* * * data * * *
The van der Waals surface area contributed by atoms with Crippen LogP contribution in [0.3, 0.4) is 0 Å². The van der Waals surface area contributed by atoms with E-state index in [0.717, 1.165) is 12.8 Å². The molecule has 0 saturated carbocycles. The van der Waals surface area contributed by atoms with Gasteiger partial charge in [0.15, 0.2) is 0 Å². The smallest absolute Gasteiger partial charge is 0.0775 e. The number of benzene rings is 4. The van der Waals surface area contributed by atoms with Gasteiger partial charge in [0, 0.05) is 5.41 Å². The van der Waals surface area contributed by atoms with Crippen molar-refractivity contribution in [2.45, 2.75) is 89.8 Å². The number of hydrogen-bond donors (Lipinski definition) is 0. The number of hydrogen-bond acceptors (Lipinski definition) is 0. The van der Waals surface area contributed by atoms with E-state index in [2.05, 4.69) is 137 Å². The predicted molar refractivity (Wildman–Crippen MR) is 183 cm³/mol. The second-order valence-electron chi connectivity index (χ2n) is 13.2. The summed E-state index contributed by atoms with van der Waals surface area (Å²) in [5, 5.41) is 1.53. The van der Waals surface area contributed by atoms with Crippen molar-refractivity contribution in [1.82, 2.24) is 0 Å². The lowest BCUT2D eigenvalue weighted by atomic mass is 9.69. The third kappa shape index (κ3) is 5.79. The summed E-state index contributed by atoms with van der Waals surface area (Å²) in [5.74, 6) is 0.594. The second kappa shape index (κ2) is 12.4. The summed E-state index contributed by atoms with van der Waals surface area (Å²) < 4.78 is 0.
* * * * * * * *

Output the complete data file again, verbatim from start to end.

The van der Waals surface area contributed by atoms with Crippen LogP contribution in [0.3, 0.4) is 0 Å². The van der Waals surface area contributed by atoms with E-state index in [0.717, 1.165) is 12.8 Å². The molecule has 0 saturated carbocycles. The van der Waals surface area contributed by atoms with Gasteiger partial charge in [0.15, 0.2) is 0 Å². The smallest absolute Gasteiger partial charge is 0.0775 e. The number of benzene rings is 4. The van der Waals surface area contributed by atoms with Gasteiger partial charge in [0, 0.05) is 5.41 Å². The van der Waals surface area contributed by atoms with Crippen molar-refractivity contribution in [2.45, 2.75) is 89.8 Å². The number of hydrogen-bond donors (Lipinski definition) is 0. The number of hydrogen-bond acceptors (Lipinski definition) is 0. The van der Waals surface area contributed by atoms with E-state index in [2.05, 4.69) is 137 Å². The predicted molar refractivity (Wildman–Crippen MR) is 183 cm³/mol. The second-order valence-electron chi connectivity index (χ2n) is 13.2. The summed E-state index contributed by atoms with van der Waals surface area (Å²) in [5, 5.41) is 1.53. The van der Waals surface area contributed by atoms with Crippen molar-refractivity contribution in [1.82, 2.24) is 0 Å². The lowest BCUT2D eigenvalue weighted by atomic mass is 9.69. The third kappa shape index (κ3) is 5.79. The summed E-state index contributed by atoms with van der Waals surface area (Å²) in [5.74, 6) is 0.594. The second kappa shape index (κ2) is 12.4. The summed E-state index contributed by atoms with van der Waals surface area (Å²) < 4.78 is 0.